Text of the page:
Jesus Feeding All of Us – Br. Geoffrey Tristram
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It’s the miracle which is perhaps the most famous of them all: the feeding of the 5,000. It’s found in all four Gospels. But we don’t always notice that in Mark and Matthew’s Gospels, there is another miracle, which is very similar: the miracle of the feeding of the FOUR thousand. And that is our Gospel for today.
There is so much in this story, but as I read it again, slowly, two things in particular spoke to me.
First, I was struck again by Jesus’ wonderful compassion. “My heart is moved with pity,” one translation puts it, “because they are hungry.” We often remember all the spiritual things Jesus says in the Gospels, but we don’t always notice how he is not just interested in our spiritual selves, but our physical needs as well. They’re hungry; help them. Remember how after Jesus raises Jairus’ daughter, he says, “give her something to eat.” When the disciples return from mission, Jesus can see they are exhausted and says, “Come away by yourselves and rest.”
Those of you who are here on retreat: I believe Jesus has called you here to give you the gift of spiritual renewal, but also to offer you a place for rest for your bodies, and some really good food! Jesus loves all of us: body, mind, and spirit. And when one part of ourselves suffers, the other parts suffer, too.
Jesus’ wonderful compassion for us.
The second thing which struck me as I read today’s Gospel is how the feeding of the four thousand differs from the feeding of the five thousand. The first difference is where it takes place. Not in Jewish Galilee, but on the other side of the Sea of Galilee in the region call the Decapolis. Most of the people living there were not Jewish, but Gentiles, “outside the Promise.” To emphasize this, interestingly, there are two different Greek words used for the baskets which were used to collect the bread left over. In the Feeding of the 5,000, the word describes a particular kind of basket with a narrow top which was used by the Jews. In the feeding of the 4,000, the word used describes a different kind of basket, typically used by Gentiles.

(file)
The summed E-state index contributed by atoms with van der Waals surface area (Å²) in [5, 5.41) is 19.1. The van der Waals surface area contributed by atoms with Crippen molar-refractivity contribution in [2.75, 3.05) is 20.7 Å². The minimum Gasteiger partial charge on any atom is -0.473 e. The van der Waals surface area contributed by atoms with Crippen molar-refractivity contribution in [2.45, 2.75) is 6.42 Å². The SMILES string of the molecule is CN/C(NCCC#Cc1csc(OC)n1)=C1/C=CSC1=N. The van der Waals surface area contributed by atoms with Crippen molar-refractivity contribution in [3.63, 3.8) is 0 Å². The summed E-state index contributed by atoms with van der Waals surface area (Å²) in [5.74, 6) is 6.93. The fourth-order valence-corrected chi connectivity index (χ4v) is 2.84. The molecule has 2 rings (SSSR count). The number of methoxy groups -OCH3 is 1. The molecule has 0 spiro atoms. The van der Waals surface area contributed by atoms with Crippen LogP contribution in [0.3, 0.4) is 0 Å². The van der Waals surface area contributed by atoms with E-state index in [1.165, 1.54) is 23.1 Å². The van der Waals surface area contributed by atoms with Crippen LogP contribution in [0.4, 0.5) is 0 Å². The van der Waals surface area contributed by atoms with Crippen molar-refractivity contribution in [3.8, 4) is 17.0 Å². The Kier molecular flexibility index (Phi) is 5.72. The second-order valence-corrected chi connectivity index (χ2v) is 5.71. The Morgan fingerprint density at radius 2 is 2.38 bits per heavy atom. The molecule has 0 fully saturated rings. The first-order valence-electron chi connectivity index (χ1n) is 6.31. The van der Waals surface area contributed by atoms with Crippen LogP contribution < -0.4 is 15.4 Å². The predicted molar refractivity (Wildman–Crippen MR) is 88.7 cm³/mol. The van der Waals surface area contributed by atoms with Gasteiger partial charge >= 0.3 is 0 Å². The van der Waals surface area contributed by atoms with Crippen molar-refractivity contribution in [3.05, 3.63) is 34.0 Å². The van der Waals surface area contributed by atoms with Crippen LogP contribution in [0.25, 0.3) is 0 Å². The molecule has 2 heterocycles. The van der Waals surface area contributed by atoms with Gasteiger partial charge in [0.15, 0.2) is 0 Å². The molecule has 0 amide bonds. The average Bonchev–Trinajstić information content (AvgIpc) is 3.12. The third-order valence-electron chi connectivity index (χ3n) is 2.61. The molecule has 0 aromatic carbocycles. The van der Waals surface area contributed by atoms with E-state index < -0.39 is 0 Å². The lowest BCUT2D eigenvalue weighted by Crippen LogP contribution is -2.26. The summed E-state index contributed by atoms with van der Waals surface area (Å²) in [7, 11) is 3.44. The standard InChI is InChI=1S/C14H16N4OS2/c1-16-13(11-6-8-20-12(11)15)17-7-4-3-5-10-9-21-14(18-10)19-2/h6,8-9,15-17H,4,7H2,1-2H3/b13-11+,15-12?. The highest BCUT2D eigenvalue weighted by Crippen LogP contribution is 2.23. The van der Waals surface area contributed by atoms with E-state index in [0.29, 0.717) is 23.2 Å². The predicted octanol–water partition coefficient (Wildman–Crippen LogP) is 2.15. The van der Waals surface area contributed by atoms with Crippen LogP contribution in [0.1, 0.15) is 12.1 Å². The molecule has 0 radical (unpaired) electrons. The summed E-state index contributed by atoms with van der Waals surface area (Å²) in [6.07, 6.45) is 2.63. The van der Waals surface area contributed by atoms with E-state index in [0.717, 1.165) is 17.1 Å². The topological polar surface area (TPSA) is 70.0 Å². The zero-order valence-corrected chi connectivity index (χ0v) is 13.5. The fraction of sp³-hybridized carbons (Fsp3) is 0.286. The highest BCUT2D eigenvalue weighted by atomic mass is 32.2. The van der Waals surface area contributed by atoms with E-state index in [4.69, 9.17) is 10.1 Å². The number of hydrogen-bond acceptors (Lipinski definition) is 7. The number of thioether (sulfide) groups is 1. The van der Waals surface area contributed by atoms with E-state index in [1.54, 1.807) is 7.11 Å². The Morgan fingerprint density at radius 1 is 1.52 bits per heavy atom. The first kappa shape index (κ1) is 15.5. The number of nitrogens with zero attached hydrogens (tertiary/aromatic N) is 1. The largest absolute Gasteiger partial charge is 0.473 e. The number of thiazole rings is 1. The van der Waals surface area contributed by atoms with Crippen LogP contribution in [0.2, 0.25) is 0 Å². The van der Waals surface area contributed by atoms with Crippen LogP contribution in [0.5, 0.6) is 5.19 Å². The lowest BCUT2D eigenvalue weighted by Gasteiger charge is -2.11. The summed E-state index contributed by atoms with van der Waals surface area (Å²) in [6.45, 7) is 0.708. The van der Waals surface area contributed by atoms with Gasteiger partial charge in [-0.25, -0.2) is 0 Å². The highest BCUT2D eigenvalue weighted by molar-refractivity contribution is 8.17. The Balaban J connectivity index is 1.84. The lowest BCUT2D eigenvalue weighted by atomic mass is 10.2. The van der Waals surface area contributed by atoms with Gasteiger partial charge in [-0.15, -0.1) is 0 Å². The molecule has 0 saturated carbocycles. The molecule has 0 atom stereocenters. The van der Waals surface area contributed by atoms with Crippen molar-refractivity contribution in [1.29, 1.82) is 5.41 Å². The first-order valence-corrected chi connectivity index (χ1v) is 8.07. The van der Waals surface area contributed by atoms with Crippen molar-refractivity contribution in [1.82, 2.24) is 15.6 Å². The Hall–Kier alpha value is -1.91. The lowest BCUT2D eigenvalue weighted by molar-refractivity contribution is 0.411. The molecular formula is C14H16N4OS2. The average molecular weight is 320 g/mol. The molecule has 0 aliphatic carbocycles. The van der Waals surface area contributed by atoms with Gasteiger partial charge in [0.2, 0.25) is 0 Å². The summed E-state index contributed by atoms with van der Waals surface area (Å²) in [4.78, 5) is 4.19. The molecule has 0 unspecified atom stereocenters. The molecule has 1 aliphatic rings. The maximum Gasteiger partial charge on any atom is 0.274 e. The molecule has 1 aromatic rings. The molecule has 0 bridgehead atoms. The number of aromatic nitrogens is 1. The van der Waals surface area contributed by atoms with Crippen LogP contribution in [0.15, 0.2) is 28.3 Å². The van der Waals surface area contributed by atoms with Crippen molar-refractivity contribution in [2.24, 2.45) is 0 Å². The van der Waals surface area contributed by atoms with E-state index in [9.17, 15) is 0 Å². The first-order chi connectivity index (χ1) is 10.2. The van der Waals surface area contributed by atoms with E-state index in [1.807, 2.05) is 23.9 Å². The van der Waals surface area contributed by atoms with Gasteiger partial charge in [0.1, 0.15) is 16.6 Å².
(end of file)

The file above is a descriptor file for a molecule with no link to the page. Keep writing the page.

So it seems very likely that the crowds Jesus fed in the feeding of the 5,000 were Jewish, and those he fed in the feeding of the 4,000 were Gentiles. How shocking! Surely the long awaited Messiah would come as the fulfillment of the promise to Israel.
But in our Gospel reading today, Jesus feeds 4,000 Gentiles. He has come to satisfy the hunger – both physical and spiritual – not just of the people of the Covenant, but of the whole world. Which is why this Gospel is dynamite. Which is why, 2,000 years later, we are here today. Each one of us very different from the other. The person sitting next to you probably from a very different background, a different city, maybe a different country. But however different, we, like those 4,000 sitting around Jesus, all share one thing: our hunger. Our deep hunger for the Bread of Life.
In your life right now, what do you most hunger for?
What do you most long for?
In a moment, we too will do as Jesus did. We will take a loaf of bread. We will give thanks, break it and give it – freely – that no one should be sent away empty. Whoever you are, Jesus welcomes you to the table, and longs to feed you, to satisfy your hunger, with his very self. So come to him with your hunger, and hear again those gracious words of compassion: “I am the Bread of Life. Whoever comes to me will never be hungry. And whoever believes in me will never thirst.”
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Your words are a blessing to me this day, Brother Geoffrey, Thank you! Marynelle
This is lovely. Thank you, Br. Geoffrey.
Hmmm. I wonder why Luke, the “Gospel to the Gentiles, Luke likely himself likely being a Gentile, doesn’t tell the story. Just wondering….
Thank you, Brother Geoffrey:
The differences between Jewish and Gentile cultures show in so many ways. Not only in the location and the type of baskets, but also in the number of loaves and the number of baskets. Here it is 7; there it was 12. Seven may represent the number of Gentile nations occupying the promised land when Israel arrived. It also represents the number of completion or perfection. And this comes shortly after His encounter with the Syro-Phoenician woman, who persuaded Him that the crumbs from the children’s bread would suffice for the little dogs or puppies under the table. Before that Jesus claimed that He had been sent only to Israel, telling her a parable:
He said to her, “Let the children be fed first, for it is not fair to take the children’s food and throw it to the dogs.” [Mark 7:27]. She and His mother (at the wedding in Cana) persuaded Him to act after His first response was to deny their requests. It also comes immediately after He healed a Gentile deaf mute, whose miraculous healing became news among the crowd despite Jesus’ order to tell no one. In His human nature, Jesus seems to have been persuaded to take His ministry to the Gentiles. He also seems to acquiesce to the extension of His ministry despite a prior understanding of His limits and to the spreading of His fame despite orders to the contrary. Is human persistence in our engagement with Him part of the message?
I’ve never before noticed or had pointed out the different settings of the two stories of the feeding of the multitudes.
An empowering difference.
I sense in your conclusion an open table invitation and am heartened, gladdened, grateful and encouraged.
I was once asked a very powerful question: “Which of God’s 5,000 are you going to feed?” It is still a powerful question.
Thank you Brother for such a practical reflection. Sometimes we do not care for ourselves sufficiently
And the directness of the question “what do you want for yourself right now” is so reassuring.
We don’t have to earn Jesus help.